This ought to be a no-brainer. The market is abuzz with how Hero has brought out its own take of erstwhile partner Honda's Stunner, so putting the new Hero Ignitor through its paces should be no different from a day out on the Stunner.
So we thought.
The bike delivered to us for the test-drive was brand new, still wrapped up in plastic, the figure zero grinning at us from the mile-log. So, sadly, this review cannot be about making the Ignitor jump around, but going through the paces more sedately, since the engine has really not been broken in.Looks
There is precious little to choose between the Ignitor and the Stunner. But this is not really about comparing the two bikes, but about the Ignitor itself, right? So, it is a big, tall bike, with a handsome 17.5-cm ground clearance. The seat is high, so a short man like me has to reach for the ground, but while driving, the high seating position more than compensates for this. The rakish lines, the semi-faired front end, the colour-coded mirrors, all make for a very handsome vehicle. At first glance, the body gives the impression that it a bigger bike, not a 125-cc.
A digital speedometer, trip meter and clock embellish the instrument cluster, with fuel and tachometers in analog. The switches are handy, and there is a headlight flasher. The clutch lever does not come into play to fire the self-start - a welcome measure - unless the bike is in gear. Now, if they could have put in an engine-cancel switch and a side-stand alarm as well.
Split seats are the rage these days, and the Ignitor has gone with the trend. The cushion is rather hard (which is also the trend), but that hopefully means it will last longer. The high seating and the handlebar position make it rather comfortable to steer this horse around. The clutch is pleasantly soft - we got to really grind it out in peak traffic, with no cause to complain.
The Hero engine has technology that did not exist in Stunner - what it calls ATFT (Advance Tumble Flow Induction Technology). When the carburettor pumps in the air-petrol mixture into the engine, it goes as a jet stream. In the case of ATFT technology, a swirling motion is introduced in this process which, it is claimed, makes the combustion better. Result: greater efficiency, less pollution, more mileage. Whether all this translates into better real-time performance, one cannot say at this stage: like we said, the bike is yet to be broken in. Maybe a long ride after it has done 3-4,000 kms would give a clearer picture.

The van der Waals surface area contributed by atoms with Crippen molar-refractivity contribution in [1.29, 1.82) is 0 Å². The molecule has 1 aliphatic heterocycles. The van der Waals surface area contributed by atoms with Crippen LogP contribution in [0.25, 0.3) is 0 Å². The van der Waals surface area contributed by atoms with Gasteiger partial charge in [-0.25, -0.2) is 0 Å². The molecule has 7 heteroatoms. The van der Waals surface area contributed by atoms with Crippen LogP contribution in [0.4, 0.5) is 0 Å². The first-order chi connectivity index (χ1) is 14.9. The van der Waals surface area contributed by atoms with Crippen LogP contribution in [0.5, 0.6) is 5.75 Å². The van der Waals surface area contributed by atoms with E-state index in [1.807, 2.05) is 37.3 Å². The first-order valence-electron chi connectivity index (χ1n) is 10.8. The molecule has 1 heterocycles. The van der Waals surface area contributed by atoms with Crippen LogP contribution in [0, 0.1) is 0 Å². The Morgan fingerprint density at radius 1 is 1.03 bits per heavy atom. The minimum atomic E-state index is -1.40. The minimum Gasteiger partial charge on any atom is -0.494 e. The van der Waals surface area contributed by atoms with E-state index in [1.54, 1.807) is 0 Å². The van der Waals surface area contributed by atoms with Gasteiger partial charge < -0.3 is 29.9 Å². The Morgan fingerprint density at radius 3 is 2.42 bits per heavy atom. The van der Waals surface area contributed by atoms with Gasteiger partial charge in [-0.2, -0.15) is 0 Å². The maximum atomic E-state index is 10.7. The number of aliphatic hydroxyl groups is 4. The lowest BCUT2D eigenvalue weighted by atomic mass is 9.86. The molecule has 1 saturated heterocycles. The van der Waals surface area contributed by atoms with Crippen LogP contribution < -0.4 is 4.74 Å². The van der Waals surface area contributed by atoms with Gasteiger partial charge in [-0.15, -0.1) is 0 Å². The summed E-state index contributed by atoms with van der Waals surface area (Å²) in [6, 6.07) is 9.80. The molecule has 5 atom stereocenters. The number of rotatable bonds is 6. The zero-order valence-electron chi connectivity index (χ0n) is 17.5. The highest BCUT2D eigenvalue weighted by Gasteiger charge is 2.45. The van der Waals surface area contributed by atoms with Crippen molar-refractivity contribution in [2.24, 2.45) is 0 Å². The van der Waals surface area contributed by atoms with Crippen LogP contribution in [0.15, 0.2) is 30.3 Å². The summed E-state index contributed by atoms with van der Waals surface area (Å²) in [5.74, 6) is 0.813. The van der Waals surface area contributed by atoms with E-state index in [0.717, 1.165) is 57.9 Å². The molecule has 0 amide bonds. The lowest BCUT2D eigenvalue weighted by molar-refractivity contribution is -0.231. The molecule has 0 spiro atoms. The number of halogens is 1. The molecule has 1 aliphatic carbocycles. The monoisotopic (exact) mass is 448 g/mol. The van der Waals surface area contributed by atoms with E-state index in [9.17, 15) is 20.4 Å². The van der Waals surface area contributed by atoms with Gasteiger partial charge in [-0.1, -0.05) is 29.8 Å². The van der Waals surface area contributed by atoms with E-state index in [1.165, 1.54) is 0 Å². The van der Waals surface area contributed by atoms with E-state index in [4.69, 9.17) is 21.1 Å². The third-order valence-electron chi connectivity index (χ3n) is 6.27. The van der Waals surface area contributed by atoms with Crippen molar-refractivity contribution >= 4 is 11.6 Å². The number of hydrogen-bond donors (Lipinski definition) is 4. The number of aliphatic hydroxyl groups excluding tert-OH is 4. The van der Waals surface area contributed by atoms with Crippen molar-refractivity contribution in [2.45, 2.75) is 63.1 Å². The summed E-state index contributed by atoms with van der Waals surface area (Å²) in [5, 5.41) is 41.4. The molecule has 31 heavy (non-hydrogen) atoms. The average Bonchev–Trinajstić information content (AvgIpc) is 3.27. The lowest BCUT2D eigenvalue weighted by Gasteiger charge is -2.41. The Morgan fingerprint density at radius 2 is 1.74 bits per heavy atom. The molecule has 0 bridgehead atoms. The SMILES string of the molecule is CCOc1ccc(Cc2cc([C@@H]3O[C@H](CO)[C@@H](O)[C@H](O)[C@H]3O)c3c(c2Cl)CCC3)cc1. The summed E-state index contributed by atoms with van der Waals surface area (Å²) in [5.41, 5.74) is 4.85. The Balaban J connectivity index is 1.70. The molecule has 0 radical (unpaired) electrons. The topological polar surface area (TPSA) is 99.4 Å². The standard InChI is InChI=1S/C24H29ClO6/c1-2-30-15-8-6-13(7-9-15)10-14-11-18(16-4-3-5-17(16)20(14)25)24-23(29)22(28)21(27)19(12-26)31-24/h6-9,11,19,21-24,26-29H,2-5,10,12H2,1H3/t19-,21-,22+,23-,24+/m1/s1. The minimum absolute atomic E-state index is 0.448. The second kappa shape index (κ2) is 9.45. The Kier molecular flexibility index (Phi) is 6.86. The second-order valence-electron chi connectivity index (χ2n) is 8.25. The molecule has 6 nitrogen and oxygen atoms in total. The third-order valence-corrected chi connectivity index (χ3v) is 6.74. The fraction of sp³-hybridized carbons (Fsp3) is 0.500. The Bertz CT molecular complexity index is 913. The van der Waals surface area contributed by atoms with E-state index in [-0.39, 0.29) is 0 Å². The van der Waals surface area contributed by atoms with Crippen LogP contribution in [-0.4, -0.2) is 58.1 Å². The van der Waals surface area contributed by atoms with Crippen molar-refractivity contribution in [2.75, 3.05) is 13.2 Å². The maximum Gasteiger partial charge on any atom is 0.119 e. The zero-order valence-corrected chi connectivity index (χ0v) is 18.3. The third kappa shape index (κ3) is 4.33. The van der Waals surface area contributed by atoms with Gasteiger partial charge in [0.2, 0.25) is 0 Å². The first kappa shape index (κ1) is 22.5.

What we do find, as we snake through traffic, is that it has enough in it to take us to the forefront, but if we try to really take off, or compete with the larger-engined Pulsars or Apaches, the Ignitor runs out of steam. Not surprising, because it is an unequal fight, but having said that, it does not give up without a fight. And pushed, it touched 100 kph in reasonable time, so a final top speed in the region of 110 seems likely. It is content in the 50-60 kph range, and that is more than enough for day-to-day functioning.Handling
This is where we were pleasantly surprised. The version of the Ignitor that we tried did not have disc brakes, nonetheless the braking is quite capable. Even around bends at reasonably high speeds, they did not let us down. Hero has put reasonably big - and tubeless - tyres, and they make for clinical point-and-shoot handling. Excellent through traffic, though on clear stretches, as we said, the engine runs out of wind.
The Ignitor's engine is the self-same as the one in the Stunner, but Hero has tweaked the manner in which it dishes out its power. So the maximum torque of 11 Nm (which is the same as Stunner, too) becomes available at 5,000 RPM - a full 1,500 lower than the Honda bike - which makes the Ignitor peppier in stop-start situations.
Imagining that the Stunner never did exist, the Ignitor is generally a fun bike to ride around. We sure would like to see how it shapes up after a couple of thousand kilometres. Maybe a short update in a few days.